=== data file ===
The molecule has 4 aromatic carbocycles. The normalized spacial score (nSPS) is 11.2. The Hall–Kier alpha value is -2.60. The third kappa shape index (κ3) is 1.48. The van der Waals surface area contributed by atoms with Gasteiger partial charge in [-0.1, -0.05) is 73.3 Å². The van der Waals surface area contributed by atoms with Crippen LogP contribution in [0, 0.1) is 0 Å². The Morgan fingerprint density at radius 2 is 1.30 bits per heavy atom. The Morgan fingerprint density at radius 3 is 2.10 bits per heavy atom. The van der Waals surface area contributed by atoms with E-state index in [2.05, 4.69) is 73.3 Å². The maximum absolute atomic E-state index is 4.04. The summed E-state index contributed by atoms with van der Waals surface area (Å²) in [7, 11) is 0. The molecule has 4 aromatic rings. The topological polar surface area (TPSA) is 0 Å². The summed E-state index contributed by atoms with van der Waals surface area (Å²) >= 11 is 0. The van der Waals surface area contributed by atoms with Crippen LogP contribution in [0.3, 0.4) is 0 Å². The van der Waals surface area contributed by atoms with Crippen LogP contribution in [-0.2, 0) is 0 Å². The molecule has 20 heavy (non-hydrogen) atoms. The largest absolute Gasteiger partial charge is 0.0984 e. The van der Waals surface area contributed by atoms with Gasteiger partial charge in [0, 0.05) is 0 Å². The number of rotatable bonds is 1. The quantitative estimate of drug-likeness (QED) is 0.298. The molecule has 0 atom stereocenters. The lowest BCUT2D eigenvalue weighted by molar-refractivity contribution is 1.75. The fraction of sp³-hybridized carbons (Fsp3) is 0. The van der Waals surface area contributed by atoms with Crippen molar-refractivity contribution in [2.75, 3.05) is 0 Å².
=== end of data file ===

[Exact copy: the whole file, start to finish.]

The molecule has 4 aromatic carbocycles. The normalized spacial score (nSPS) is 11.2. The Hall–Kier alpha value is -2.60. The third kappa shape index (κ3) is 1.48. The van der Waals surface area contributed by atoms with Gasteiger partial charge in [-0.1, -0.05) is 73.3 Å². The van der Waals surface area contributed by atoms with Crippen LogP contribution in [0, 0.1) is 0 Å². The Morgan fingerprint density at radius 2 is 1.30 bits per heavy atom. The Morgan fingerprint density at radius 3 is 2.10 bits per heavy atom. The van der Waals surface area contributed by atoms with E-state index in [2.05, 4.69) is 73.3 Å². The maximum absolute atomic E-state index is 4.04. The summed E-state index contributed by atoms with van der Waals surface area (Å²) in [7, 11) is 0. The molecule has 4 aromatic rings. The topological polar surface area (TPSA) is 0 Å². The summed E-state index contributed by atoms with van der Waals surface area (Å²) >= 11 is 0. The van der Waals surface area contributed by atoms with Crippen LogP contribution in [0.3, 0.4) is 0 Å². The van der Waals surface area contributed by atoms with Crippen LogP contribution in [-0.2, 0) is 0 Å². The molecule has 20 heavy (non-hydrogen) atoms. The largest absolute Gasteiger partial charge is 0.0984 e. The van der Waals surface area contributed by atoms with Gasteiger partial charge in [0, 0.05) is 0 Å². The number of rotatable bonds is 1. The quantitative estimate of drug-likeness (QED) is 0.298. The molecule has 0 atom stereocenters. The lowest BCUT2D eigenvalue weighted by molar-refractivity contribution is 1.75. The fraction of sp³-hybridized carbons (Fsp3) is 0. The van der Waals surface area contributed by atoms with Crippen molar-refractivity contribution in [2.75, 3.05) is 0 Å².